Flexible Will Trusts: The Pros and Cons
Flexible Will Trusts, also referred to as Discretionary Will Trusts have been relied on for many years as a way of generally protecting family wealth against 3rd parties while, in some cases preventing multi-generational inheritance tax. The recent introduction of the residential nil rate band (RNRB) and its various exceptions (discussed in our previous blogpost), have cast some doubt on whether these trusts are still a good idea for wealthy clients.
Flexible will trusts are still a very useful tool in estate planning strategies and most of the “cons” are easily remedied as the law currently stands. Here are the pros and cons of this type of will:
1. They provide executors with the flexibility to be able to arrange distribution of your estate in the most tax effective way considering the relevant tax law at that time. In simple words the law allows trustees to effectively re-write the will for inheritance tax purposes.
In larger estates the executors may, for example distribute most of the estate to the spouse (which is exempt from inheritance tax) but maintain in the trust an amount equal to your nil rate band and any other business-related reliefs available as a way of preventing unnecessary inheritance tax charges. This means testators don’t have to worry about changes to tax law at a time when the government is regularly changing several aspects of tax law. The key is to make sure a detailed letter of wishes is prepared for your executors.
2. They are a useful way of protecting family wealth from issues such as: divorce proceedings; care fees; remarriage of the surviving spouse and incapacity to manage assets/bankruptcy by one or more beneficiaries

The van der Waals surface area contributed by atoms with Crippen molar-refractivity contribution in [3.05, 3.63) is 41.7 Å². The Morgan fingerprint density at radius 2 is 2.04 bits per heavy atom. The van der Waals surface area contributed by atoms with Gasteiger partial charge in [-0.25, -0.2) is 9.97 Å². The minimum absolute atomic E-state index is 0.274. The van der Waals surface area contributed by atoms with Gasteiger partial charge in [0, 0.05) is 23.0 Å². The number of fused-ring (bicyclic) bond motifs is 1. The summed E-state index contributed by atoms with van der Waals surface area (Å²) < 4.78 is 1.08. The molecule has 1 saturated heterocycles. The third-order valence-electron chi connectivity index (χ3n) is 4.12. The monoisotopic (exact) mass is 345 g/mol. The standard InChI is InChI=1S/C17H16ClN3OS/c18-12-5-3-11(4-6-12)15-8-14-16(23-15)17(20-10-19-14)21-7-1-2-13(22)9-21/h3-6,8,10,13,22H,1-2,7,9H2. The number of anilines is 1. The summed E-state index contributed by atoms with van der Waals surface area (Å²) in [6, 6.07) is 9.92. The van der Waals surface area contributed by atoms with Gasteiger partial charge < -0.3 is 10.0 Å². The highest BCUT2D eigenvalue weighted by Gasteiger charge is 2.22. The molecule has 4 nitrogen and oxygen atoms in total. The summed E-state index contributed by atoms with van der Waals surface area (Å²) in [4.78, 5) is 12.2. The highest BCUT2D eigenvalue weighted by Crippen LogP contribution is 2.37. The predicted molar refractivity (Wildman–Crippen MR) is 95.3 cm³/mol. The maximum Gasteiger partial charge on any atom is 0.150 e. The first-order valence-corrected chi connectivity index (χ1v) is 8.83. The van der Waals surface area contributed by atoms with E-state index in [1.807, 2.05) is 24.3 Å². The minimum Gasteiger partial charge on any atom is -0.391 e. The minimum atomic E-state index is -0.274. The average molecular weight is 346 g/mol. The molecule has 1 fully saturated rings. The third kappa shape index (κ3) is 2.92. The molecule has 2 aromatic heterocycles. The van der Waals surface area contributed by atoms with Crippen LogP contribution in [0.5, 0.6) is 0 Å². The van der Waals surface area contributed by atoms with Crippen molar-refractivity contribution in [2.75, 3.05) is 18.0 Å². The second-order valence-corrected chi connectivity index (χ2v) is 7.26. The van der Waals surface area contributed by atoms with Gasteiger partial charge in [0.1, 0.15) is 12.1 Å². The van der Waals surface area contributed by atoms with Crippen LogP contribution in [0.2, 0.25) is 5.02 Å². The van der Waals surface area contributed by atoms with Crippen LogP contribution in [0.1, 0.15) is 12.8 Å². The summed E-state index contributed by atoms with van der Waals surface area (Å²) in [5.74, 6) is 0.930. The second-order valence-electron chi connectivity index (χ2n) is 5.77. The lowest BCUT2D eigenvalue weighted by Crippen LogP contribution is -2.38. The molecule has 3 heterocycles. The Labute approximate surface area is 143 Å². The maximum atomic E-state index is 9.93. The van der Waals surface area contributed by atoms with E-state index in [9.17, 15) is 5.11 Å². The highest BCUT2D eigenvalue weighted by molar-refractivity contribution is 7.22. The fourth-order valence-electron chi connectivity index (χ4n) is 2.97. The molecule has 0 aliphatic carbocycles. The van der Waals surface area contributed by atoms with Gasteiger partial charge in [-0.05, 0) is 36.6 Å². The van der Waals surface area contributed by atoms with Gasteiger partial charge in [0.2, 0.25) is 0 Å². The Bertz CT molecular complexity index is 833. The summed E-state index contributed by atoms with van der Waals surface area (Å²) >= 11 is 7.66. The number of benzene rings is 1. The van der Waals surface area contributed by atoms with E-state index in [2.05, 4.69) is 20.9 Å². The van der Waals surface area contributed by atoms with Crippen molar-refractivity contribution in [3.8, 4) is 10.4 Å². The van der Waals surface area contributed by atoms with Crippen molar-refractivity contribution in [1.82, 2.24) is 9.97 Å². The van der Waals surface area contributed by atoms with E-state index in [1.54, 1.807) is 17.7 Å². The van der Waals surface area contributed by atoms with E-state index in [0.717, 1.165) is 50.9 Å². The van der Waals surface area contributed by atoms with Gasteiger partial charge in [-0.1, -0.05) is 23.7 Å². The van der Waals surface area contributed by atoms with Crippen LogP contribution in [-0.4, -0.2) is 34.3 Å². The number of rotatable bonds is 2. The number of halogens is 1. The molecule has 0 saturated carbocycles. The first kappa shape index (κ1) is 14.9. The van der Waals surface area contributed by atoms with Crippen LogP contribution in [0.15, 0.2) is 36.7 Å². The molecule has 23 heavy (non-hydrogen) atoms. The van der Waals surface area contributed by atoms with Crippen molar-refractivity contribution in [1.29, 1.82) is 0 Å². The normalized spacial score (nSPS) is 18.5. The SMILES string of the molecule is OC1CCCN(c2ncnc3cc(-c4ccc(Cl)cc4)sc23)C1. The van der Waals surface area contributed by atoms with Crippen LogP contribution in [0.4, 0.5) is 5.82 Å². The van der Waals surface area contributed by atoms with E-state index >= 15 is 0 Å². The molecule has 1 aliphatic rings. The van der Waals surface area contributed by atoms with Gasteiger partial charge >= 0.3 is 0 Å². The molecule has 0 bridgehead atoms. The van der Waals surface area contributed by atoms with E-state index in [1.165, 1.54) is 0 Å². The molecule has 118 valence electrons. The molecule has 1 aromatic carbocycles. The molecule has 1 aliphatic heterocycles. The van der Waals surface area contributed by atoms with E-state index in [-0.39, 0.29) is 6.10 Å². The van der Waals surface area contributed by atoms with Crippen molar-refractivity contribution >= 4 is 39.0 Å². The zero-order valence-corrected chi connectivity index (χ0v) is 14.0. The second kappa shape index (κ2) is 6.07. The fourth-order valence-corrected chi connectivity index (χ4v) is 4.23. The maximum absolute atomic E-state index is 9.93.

3. Allows your trustees to distribute your estate to certain beneficiaries only in circumstances set by you but which you will not be around to ensure are complied with. For example, you may be concerned that certain beneficiaries may not be mature or financially responsible enough to manage their inheritance wisely at the date of your death.
1. If trust assets aren’t distributed before the first 10-year anniversary there is the potential for a tax charge of 6% at that stage and at 10 yearly intervals thereafter, payable on trust assets over the NRB threshold). However, when compared to a potential 40% inheritance tax on the same assets on the death of a beneficiary (if given the asset outright), there is still an arguable saving. It is also worth noting that certain types of trusts such as trusts for the benefit of disabled beneficiaries would be exempt.
2. If income is paid by the trust to beneficiaries, income tax is charged at 45%. However certain beneficiaries will be able to reclaim the tax paid and specialist financial advice can be sought to invest in tax efficient investments.
3. Leaving your entire estate into a discretionary trust does theoretically prevent your estate from benefiting from the RNRB. This is because, one of the exceptions, referred to earlier is that the property must be inherited by “direct descendants” and the assets in this type of will are technically left to the trust. However, the trustees have the flexibility, as mentioned above, to effectively re-write the will in the way which best suits the estate. In this situation, the property can the appointed out to the direct descendants thus ensuring the RNRB is fully utilised.
To conclude, Flexible Will Trusts are, overall a highly flexible way of protecting family wealth against a variety of potential threats. However, as with any legal document, their suitability must be considered on a case by case basis.